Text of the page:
Ca Prison Cops Hit By Judges Ruling
Potent Prison Guards Union Facing Challenges to Status Quo
A biting report on penal system, governor's call for concessions confront 'untouchable' labor group.By Dan Morain
Times Staff Writer
January 18, 2004
SACRAMENTO — More often than not, the union that represents California's prison guards has won its battles.
On election day, union-backed candidates usually have been victorious. In the Legislature, union lobbyists have killed bills they saw as threats. At the bargaining table, union negotiators have gained lucrative pay and benefit packages. Representing 31,000 current and retired prison officers, the California Correctional Peace Officers Assn. repeatedly has proved itself to be among the most potent interest groups in state politics.
But last week, a federal court officer landed what one top union executive called a "sucker punch" in the form of an 85-page report by John Hagar, a special master assigned by a federal judge to help oversee court-ordered changes at the maximum-security Pelican Bay State Prison.
Hagar's report describes a code of silence among officers, refers to the "long arm of CCPOA's influence over the highest level" in the California Department of Corrections and alleges that the union repeatedly has sought to derail internal affairs investigations.
A "minority of rogue officers" can establish a code of silence and "create an overall atmosphere of deceit and corruption," the report said. "And if the minority are supported by a powerful labor organization, and the union as well as management condones the code of silence, the consequences are severe."
The California Correctional Peace Officers Assn. has weathered past storms, surviving federal and state investigations and oversight hearings in the 1990s, when officers were accused of abuse and had shot and killed more than 30 inmates.
But the Hagar report is an unwelcome glare for a union entering new territory. The union has a new president, Mike Jimenez, who took over last year from Don Novey, the fedora-wearing union boss who took office in 1980 and built the organization into a powerhouse. And it lost a champion when Gov. Arnold Schwarzenegger ousted Gov. Gray Davis in last fall's election — though the union did cushion the fall by spending no money to help Davis fend off the historic recall.
The Republican governor is now calling on the union to make concessions to help ease the state's budget woes. One way moneyed interests forge political alliances — donating campaign money — may not work with Schwarzenegger. He has a policy against taking contributions from public employee unions.
"He will deal forthrightly with them without any question of any inappropriate influence," said Rob Stutzman, Schwarzenegger's communications director. "They don't have any influence with the governor, other than the fact that they are a rightfully constituted bargaining unit."
The union will not be left out in the cold, however. The governor carved out a half-hour for a "get-acquainted" session with Jimenez in November.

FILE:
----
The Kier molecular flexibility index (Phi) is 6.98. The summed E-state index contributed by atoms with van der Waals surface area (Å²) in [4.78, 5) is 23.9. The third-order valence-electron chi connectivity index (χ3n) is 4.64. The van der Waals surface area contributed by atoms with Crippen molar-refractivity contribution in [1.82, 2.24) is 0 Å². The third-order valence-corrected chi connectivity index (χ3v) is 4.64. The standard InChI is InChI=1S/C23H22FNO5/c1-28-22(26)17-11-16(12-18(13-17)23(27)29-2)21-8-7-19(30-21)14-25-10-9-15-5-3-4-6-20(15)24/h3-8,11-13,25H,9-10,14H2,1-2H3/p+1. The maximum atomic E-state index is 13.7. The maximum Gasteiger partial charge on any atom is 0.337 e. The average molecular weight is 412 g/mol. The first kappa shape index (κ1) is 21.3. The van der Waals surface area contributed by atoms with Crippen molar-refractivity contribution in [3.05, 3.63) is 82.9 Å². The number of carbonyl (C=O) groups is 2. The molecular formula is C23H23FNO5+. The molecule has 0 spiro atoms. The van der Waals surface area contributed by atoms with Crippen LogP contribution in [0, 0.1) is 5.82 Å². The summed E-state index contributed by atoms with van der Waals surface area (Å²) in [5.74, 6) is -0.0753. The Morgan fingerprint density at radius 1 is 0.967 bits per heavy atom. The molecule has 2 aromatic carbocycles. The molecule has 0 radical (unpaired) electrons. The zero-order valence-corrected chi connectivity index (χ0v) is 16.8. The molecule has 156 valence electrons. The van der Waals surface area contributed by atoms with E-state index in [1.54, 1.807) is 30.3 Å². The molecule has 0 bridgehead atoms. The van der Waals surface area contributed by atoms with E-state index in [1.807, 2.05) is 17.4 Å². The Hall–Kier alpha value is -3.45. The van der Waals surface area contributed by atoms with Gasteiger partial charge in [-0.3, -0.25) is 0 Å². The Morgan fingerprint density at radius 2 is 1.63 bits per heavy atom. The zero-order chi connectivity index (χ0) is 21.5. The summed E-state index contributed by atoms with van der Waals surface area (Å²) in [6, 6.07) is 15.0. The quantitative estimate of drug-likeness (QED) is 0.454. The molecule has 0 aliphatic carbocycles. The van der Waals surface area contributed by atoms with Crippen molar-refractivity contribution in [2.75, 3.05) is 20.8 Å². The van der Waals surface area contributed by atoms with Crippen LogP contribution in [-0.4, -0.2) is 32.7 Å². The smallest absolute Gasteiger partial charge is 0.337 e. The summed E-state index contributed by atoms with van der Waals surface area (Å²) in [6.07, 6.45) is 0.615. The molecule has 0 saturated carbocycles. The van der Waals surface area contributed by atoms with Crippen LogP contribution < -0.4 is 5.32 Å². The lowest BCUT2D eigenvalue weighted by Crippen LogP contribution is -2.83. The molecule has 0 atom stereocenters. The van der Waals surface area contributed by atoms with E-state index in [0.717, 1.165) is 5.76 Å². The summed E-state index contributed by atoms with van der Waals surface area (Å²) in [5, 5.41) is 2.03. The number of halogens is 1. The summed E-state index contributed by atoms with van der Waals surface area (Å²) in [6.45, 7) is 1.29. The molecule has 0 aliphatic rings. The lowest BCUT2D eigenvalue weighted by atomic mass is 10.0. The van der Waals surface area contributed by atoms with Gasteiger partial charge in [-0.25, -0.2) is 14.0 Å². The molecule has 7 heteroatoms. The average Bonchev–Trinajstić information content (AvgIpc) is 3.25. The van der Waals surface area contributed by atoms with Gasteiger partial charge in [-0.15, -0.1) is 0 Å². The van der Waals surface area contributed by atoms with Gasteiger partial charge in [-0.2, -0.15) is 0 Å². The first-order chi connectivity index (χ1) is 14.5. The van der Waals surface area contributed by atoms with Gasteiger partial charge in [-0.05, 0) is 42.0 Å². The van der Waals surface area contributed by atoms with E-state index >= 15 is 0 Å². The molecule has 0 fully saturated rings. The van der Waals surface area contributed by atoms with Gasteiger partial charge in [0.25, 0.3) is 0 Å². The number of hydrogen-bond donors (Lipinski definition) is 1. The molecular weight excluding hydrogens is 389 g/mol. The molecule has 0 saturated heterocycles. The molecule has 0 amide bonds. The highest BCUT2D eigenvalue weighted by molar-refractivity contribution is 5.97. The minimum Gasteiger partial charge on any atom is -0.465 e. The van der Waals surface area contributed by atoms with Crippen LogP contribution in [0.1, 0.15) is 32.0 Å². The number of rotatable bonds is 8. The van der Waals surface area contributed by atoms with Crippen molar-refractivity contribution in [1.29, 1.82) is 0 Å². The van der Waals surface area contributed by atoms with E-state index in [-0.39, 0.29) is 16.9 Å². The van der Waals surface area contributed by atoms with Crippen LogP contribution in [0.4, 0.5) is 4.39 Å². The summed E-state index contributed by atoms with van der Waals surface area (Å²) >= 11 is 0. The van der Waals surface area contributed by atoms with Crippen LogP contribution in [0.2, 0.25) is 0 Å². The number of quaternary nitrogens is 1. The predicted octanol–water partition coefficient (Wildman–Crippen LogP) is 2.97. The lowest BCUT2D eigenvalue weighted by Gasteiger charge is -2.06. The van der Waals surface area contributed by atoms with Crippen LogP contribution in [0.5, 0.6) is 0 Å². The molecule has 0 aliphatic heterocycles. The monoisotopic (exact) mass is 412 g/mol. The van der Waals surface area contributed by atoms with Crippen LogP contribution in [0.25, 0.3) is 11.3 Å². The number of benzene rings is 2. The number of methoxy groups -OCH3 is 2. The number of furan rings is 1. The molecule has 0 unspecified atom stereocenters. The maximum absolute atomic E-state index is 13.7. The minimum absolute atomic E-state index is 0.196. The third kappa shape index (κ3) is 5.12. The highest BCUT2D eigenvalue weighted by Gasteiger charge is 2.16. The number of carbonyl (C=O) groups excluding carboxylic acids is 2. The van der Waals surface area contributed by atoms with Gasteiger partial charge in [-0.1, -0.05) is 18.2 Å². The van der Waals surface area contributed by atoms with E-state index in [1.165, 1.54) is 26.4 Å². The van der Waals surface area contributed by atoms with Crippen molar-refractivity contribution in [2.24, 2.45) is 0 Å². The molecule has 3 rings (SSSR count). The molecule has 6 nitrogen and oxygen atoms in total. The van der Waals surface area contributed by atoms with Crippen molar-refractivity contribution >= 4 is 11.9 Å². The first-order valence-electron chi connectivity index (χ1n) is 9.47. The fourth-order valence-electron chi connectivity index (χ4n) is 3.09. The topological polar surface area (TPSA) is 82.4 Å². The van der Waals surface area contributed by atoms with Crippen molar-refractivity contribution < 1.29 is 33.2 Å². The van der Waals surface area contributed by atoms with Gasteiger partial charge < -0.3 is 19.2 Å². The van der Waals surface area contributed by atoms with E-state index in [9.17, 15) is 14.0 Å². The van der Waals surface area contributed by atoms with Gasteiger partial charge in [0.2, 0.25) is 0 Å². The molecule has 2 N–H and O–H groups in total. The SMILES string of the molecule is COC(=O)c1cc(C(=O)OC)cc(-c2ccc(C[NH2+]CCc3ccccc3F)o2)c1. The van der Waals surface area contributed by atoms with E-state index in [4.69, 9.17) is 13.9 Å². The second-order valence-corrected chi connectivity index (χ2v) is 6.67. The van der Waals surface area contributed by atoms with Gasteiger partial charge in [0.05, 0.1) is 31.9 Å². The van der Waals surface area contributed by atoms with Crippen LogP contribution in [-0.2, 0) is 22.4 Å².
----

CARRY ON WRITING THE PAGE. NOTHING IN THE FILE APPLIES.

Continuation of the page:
Heading into the 2004 campaign, the union sits atop $2.34 million, ready to be doled to candidates who curry the union's favor. Although Schwarzenegger won't take the union's money, the California Republican Party is expecting the union to make good on a pledge to give the GOP $250,000 for the 2004 election.
The union also has alliances with Schwarzenegger's friends. It spent nearly $1 million in 1990 to help elect Gov. Pete Wilson, one of Schwarzenegger's political mentors. Wilson awarded an 11% raise to the union on his way out of office in 1998. Seamlessly crossing party lines, the union spent $2 million in direct and indirect donations to help Democrat Davis win election in 1998, then gave him another $1.4 million in his first term.
Robert Stern, a campaign finance expert and head of the nonprofit Center for Governmental Studies in Los Angeles, called the union "untouchable."
"My guess is that he is not going to want to alienate a group like the prison guards, and they won't want to alienate him," Stern said.
Few elected officials disparage the union publicly. Those who do so risk their jobs. At least, that's the perception. The union has reacted in the past by sending five- and six-figure donations to opposition candidates, or digging up unpleasant facts to derail candidates who fall out of favor.
"There is a very definite sense that if you cross them, you may pay a price," said campaign consultant Darry Sragow, who represents Assembly Democrats. Sragow counsels legislators to follow their conscience. If they must challenge the guards, he suggests that they go gently.
"It is great to have CCPOA on your side," Sragow said. "If you can't get them on your side, it is imperative that they not be on the other side…. Try not to get in their face."
These days, Sen. Jackie Speier (D-Hillsborough) is holding oversight hearings, along with Sen. Gloria Romero (D-Los Angeles). On Tuesday, their committee will meet to review Hagar's report, which the judge could ultimately refer to federal prosecutors or use to order prison reforms. In an interview, Speier said a "third party" relayed to her that in the union's view, she had "crossed the line" with her investigations.